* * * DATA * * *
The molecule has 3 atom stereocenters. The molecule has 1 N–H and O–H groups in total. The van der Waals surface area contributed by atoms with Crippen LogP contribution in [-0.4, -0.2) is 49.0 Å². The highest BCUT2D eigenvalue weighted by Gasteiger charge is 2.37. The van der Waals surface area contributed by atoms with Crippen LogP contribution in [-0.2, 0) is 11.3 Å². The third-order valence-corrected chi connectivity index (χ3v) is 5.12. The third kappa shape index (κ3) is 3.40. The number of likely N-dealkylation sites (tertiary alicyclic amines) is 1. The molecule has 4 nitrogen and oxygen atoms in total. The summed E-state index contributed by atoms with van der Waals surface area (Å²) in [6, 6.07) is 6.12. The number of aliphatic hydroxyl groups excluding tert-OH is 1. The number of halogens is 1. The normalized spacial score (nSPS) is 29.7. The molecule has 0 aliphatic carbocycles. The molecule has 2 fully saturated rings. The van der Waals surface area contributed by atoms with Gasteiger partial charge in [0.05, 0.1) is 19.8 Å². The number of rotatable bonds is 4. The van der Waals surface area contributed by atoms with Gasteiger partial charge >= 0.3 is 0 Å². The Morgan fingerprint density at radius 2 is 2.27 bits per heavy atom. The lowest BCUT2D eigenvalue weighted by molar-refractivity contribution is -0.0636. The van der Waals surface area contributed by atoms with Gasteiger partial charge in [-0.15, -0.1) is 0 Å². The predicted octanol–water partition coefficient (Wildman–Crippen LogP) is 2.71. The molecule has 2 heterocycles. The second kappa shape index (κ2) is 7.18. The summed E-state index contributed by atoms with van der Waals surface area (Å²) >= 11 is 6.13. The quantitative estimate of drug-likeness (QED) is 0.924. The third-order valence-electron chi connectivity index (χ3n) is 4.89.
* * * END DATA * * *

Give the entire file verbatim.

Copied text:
The molecule has 3 atom stereocenters. The molecule has 1 N–H and O–H groups in total. The van der Waals surface area contributed by atoms with Crippen LogP contribution in [-0.4, -0.2) is 49.0 Å². The highest BCUT2D eigenvalue weighted by Gasteiger charge is 2.37. The van der Waals surface area contributed by atoms with Crippen LogP contribution in [-0.2, 0) is 11.3 Å². The third-order valence-corrected chi connectivity index (χ3v) is 5.12. The third kappa shape index (κ3) is 3.40. The number of likely N-dealkylation sites (tertiary alicyclic amines) is 1. The molecule has 4 nitrogen and oxygen atoms in total. The summed E-state index contributed by atoms with van der Waals surface area (Å²) in [6, 6.07) is 6.12. The number of aliphatic hydroxyl groups excluding tert-OH is 1. The number of halogens is 1. The normalized spacial score (nSPS) is 29.7. The molecule has 0 aliphatic carbocycles. The molecule has 2 fully saturated rings. The van der Waals surface area contributed by atoms with Gasteiger partial charge in [0.05, 0.1) is 19.8 Å². The number of rotatable bonds is 4. The van der Waals surface area contributed by atoms with Gasteiger partial charge >= 0.3 is 0 Å². The Morgan fingerprint density at radius 2 is 2.27 bits per heavy atom. The lowest BCUT2D eigenvalue weighted by molar-refractivity contribution is -0.0636. The van der Waals surface area contributed by atoms with Gasteiger partial charge in [-0.15, -0.1) is 0 Å². The predicted octanol–water partition coefficient (Wildman–Crippen LogP) is 2.71. The molecule has 2 heterocycles. The second kappa shape index (κ2) is 7.18. The summed E-state index contributed by atoms with van der Waals surface area (Å²) >= 11 is 6.13. The quantitative estimate of drug-likeness (QED) is 0.924. The third-order valence-electron chi connectivity index (χ3n) is 4.89.